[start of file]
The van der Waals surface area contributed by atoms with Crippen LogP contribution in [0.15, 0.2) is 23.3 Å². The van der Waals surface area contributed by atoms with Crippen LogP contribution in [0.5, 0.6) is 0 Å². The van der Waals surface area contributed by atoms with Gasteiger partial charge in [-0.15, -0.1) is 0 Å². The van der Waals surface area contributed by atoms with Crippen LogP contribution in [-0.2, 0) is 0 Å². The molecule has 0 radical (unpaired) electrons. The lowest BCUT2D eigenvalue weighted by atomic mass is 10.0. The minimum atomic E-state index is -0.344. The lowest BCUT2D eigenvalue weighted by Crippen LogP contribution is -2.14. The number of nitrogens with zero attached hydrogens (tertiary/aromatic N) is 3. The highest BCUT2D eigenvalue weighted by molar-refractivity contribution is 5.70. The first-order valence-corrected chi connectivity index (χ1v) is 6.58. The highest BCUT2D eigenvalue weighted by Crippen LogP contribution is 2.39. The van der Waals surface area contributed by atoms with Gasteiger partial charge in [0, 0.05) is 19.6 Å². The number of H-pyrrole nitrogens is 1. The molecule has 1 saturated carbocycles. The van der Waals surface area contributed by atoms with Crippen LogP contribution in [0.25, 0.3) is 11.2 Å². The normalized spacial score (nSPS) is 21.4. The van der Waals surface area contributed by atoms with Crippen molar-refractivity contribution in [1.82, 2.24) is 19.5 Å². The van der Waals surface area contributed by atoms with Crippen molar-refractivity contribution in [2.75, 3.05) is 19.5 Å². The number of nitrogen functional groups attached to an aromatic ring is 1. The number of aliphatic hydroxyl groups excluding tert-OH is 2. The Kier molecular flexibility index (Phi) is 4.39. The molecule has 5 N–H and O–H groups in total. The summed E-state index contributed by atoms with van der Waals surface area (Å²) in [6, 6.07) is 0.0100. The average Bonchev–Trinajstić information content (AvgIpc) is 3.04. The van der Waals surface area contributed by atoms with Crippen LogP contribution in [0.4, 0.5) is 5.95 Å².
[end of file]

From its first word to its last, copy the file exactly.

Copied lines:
The van der Waals surface area contributed by atoms with Crippen LogP contribution in [0.15, 0.2) is 23.3 Å². The van der Waals surface area contributed by atoms with Crippen LogP contribution in [0.5, 0.6) is 0 Å². The van der Waals surface area contributed by atoms with Gasteiger partial charge in [-0.15, -0.1) is 0 Å². The van der Waals surface area contributed by atoms with Crippen LogP contribution in [-0.2, 0) is 0 Å². The molecule has 0 radical (unpaired) electrons. The lowest BCUT2D eigenvalue weighted by atomic mass is 10.0. The minimum atomic E-state index is -0.344. The lowest BCUT2D eigenvalue weighted by Crippen LogP contribution is -2.14. The number of nitrogens with zero attached hydrogens (tertiary/aromatic N) is 3. The highest BCUT2D eigenvalue weighted by molar-refractivity contribution is 5.70. The first-order valence-corrected chi connectivity index (χ1v) is 6.58. The highest BCUT2D eigenvalue weighted by Crippen LogP contribution is 2.39. The van der Waals surface area contributed by atoms with Gasteiger partial charge in [0, 0.05) is 19.6 Å². The number of H-pyrrole nitrogens is 1. The molecule has 1 saturated carbocycles. The van der Waals surface area contributed by atoms with Crippen LogP contribution in [0.25, 0.3) is 11.2 Å². The normalized spacial score (nSPS) is 21.4. The van der Waals surface area contributed by atoms with Crippen molar-refractivity contribution in [1.82, 2.24) is 19.5 Å². The van der Waals surface area contributed by atoms with Crippen molar-refractivity contribution in [2.75, 3.05) is 19.5 Å². The number of nitrogen functional groups attached to an aromatic ring is 1. The number of aliphatic hydroxyl groups excluding tert-OH is 2. The Kier molecular flexibility index (Phi) is 4.39. The molecule has 5 N–H and O–H groups in total. The summed E-state index contributed by atoms with van der Waals surface area (Å²) in [6, 6.07) is 0.0100. The average Bonchev–Trinajstić information content (AvgIpc) is 3.04. The van der Waals surface area contributed by atoms with Crippen LogP contribution in [0.4, 0.5) is 5.95 Å².